Suu Kyi to media: Greater freedom demands greater responsibility
YANGON, Myanmar – “Greater freedom demands greater responsibility and this freedom is not to be misused,” Nobel Prize laureate Daw Aung San Suu Kyi told an audience of local and international media at the East-West Center luncheon on Sunday, March 9.
Launching East-West Center’s international media conference – with the theme "Challenges of a Free Press" – Suu Kyi described the importance of Myanmar’s emerging free press in a country undergoing political transition. (READ: Forward, back goes Myanmar's transition)
“What we are trying to do is not to establish democracy but to build up a democratic culture and there a free and responsible press has an extremely important part to play. One of the greatest changes that have come about in this country in the last 3 years is the freedom of the press. Many people have talked about the amazing changes that have taken place in this country. These changes have not all been that great or amazing but there is greater freedom of the press,” Suu Kyi explained.
Aung San Suu Kyi, Burma’s pro-democracy leader, has come to symbolize the struggle of Burma’s people to be free. She spent more than 15 years in detention and was released from her third period of detention on November 13, 2010. When an amendment to the Myanmar Constitution was drafted and adopted in 2008, Daw Aung San Suu Kyi and her party, the National League for Democracy, participated in the by-elections held in April 2012. Her party's landslide victory in the by-elections secured Myanmar's democratization and her membership in the Parliament.
Suu Kyi said democracy is not a system that gives out unlimited rights, but one that calls for responsibilities that must be harnessed.
“The press must teach us to understand what democratic responsibilities are by themselves exercising the responsibility. You must never separate freedom from responsibility. This applies to the media and the press. Without a free press we cannot really lay the foundations of a democracy,” she said.
Censorship on printed works was lifted at the end of 2012 in Myanmar. However, while the move was welcomed, journalists say the country has still got a long way to go before the press is completely free.
“We do no have the kind of laws that will promote a free press. We don’t have enough media responsibility either,” said Suu Kyi.
Radio and television licenses have not yet been liberalized and access to government figures and information remains almost impossible.
Threats, lack of training
Journalists are still suffering from intimidation tactics and constantly face arrest. Private citizens and journalists are brought to court. (READ: Myanmar: Prison, parliament and the Internet)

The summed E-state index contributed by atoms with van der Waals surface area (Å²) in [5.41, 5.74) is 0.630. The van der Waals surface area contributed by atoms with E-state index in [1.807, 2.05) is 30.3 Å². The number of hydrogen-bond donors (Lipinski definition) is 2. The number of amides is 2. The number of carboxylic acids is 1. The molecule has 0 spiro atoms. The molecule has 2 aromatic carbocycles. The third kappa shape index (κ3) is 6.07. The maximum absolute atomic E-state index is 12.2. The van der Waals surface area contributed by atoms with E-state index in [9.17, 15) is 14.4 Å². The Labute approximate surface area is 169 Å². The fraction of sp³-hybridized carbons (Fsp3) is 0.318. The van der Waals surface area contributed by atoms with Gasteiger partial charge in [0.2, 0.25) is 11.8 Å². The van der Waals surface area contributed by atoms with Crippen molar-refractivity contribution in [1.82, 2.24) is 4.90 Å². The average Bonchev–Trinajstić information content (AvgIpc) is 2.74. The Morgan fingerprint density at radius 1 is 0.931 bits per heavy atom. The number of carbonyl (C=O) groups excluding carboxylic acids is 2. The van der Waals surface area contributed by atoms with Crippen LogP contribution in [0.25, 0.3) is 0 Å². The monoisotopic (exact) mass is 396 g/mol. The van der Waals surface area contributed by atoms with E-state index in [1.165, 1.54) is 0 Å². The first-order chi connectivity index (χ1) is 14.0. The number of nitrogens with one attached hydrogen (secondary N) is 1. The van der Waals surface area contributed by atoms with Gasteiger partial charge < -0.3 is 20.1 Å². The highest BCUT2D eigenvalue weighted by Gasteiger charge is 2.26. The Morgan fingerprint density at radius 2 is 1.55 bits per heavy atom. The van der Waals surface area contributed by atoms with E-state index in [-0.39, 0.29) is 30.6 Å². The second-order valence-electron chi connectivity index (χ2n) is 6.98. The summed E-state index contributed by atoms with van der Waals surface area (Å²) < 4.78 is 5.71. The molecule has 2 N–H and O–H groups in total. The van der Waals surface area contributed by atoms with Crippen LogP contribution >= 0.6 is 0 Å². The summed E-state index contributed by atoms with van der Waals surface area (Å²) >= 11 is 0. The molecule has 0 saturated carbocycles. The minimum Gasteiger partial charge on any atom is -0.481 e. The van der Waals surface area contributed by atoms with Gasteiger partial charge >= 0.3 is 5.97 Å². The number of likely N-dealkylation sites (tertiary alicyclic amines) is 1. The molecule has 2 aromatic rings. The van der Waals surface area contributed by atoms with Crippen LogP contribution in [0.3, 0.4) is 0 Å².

Ma Khine was the first journalist to be convicted since censorship was lifted. She was convicted of trespassing, using abusive language and defamation in connection with the corruption story and after one and a half months’ pre-trial detention was sentenced to five months behind bars, with two months to be served concurrently. She was reporting on a legal dispute between a movie distributor and a movie rental shop owner over the alleged distribution of pirated movies.
More recently, the arrest of 5 journalists raised concerns that the government was continuing to clamp down on the local press. Four reporters and the chief executive of a Yangon-based private weekly newspaper, Unity Journal, were arrested for publishing a story on the construction of a weapons factory in central Myanmar. According to Myanmar government officials the story was especially harmful because it alleged that chemical weapons were being produced at the facility, a claim the government dismissed as baseless.
Press watchdogs, including the New York-based Committee to Protect Journalists, condemned the arrests and called for the journalists' immediate release. According to the group, the incident highlights the need for "meaningful legal reform" in the country.
Suu Kyi said one of the main issues facing the progression of the local media scene is a lack of training.
“Journalists here need training. For example, there are very few specialist journalists. Newspapers would have big news correspondents; sports correspondents etc but we don’t have that kind of system in the country yet. The potential is there,” she said.
While Myanmar still has a long way to go before press freedom reaches the level of neighboring Asian countries such as the Philippines, a burgeoning media industry and active voices among local journalists means that it is well on its way. - Rappler.com